Brexit-backing businessman James Dyson is to relocate the Dyson head office from the UK to Singapore.
The announcement will mean Dyson is no longer a British registered company and Singapore will become its main tax base.
The headquarter switch from Malmesbury, Wiltshire, is likely to prove controversial given that Mr Dyson - the company's billionaire chairman, founder and owner - is an outspoken proponent of Brexit.
It is the second blow Dyson has dealt to Brexit after last year's announcement that it will manufacture its new electric cars in Singapore, rather than the UK.
In justifying the move, chief executive Jim Rowan dismissed the idea of Brexit and lower taxes being a motivation.
"The move is nothing to do with Brexit or tax, it's about making sure we are future proofed.
"There are huge revenue opportunities in Singapore, China is the poster child of that," he said.
"The tax difference is negligible for us, we are taxed all over the world and we will continue to pay tax in the UK.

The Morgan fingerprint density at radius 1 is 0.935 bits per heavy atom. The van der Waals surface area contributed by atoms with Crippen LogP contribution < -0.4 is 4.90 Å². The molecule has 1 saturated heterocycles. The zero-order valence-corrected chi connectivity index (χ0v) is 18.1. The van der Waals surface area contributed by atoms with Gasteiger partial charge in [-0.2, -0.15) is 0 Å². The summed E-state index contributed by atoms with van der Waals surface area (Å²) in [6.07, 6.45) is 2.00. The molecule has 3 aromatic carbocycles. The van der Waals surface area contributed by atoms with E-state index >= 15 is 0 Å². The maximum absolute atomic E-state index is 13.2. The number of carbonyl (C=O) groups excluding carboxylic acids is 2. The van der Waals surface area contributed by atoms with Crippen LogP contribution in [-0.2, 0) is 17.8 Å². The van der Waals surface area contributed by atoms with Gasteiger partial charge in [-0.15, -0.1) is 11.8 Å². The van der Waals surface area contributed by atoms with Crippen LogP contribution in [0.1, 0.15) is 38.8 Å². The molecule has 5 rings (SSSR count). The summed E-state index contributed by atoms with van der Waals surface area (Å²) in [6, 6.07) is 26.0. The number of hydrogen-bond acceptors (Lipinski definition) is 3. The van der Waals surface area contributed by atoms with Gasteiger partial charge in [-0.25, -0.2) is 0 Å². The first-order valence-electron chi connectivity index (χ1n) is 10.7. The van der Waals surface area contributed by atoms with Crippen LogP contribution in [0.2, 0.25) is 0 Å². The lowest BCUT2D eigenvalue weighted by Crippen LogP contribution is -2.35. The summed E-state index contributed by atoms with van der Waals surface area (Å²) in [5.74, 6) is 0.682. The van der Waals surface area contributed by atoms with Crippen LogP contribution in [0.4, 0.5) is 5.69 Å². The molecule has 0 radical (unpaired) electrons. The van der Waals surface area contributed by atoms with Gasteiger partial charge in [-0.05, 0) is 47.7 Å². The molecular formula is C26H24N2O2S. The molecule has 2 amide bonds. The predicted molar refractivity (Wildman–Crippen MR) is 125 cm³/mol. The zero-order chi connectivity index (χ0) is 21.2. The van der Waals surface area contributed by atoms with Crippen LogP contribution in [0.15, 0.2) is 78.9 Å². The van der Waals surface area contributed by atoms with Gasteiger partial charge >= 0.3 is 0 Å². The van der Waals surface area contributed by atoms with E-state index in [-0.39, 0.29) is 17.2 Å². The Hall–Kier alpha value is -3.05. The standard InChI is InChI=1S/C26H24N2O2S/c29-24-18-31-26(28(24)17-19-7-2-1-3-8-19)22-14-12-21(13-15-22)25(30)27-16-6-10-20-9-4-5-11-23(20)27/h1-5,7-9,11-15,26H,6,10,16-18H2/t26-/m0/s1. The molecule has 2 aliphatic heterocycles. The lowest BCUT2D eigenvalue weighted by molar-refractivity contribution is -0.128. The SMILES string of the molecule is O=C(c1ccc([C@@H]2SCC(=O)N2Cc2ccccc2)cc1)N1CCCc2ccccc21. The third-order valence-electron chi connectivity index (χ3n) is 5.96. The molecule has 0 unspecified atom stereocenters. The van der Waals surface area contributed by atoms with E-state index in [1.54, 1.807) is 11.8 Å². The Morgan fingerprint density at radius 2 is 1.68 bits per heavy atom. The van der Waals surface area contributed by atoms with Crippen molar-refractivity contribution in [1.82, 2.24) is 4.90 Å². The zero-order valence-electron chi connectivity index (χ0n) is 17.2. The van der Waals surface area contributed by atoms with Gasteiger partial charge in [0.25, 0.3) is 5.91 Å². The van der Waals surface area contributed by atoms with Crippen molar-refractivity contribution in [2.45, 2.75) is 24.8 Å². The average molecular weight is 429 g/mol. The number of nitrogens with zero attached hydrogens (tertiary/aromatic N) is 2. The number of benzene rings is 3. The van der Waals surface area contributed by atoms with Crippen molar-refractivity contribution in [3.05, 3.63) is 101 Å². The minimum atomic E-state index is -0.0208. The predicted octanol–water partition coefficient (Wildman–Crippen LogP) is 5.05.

"We will continue to invest in the UK, in Malmesbury, in Bristol and London."
Mr Rowan confirmed that Mr Dyson was integral to the decision to ditch Britain.
Two of Dyson's senior executives will move to Singapore initially, with the head count to grow over the coming years.
The company, best known for its vacuum cleaners and other domestic appliances, is working on developing an electric vehicle in Asia.
The firm said in a statement: "An increasing majority of Dyson's customers and all of our manufacturing operations are now in Asia; this shift has been occurring for some time and will quicken as Dyson brings its electric vehicle to market.
"We are now at a point where Dyson's corporate head office will relocate there to reflect the increasing importance of Asia to Dyson's business."
But having one of Britain's most successful manufacturers quit the UK comes at a sensitive time, with several car makers including Nissan, Ford and Toyota warning about the rising prospects of a no-deal Brexit, which would jeopardise their operations in the country.
Dyson was keen to stress its commitment to Britain, pointing out that it is investing £200 million in new buildings and testing facilities at its campus at Hullavington Airfield.
The company bought the disused airfield two years ago and has already renovated two hangars at the 517-acre site.
The announcement was made alongside Dyson's full year results for 2018, when profits topped £1 billion for the first time.
Turnover rocketed 28% to £4.4 billion and profits jump 33% to £1.1 billion, with Mr Rowan pointing to the success of products such as its Supersonic hairdryer.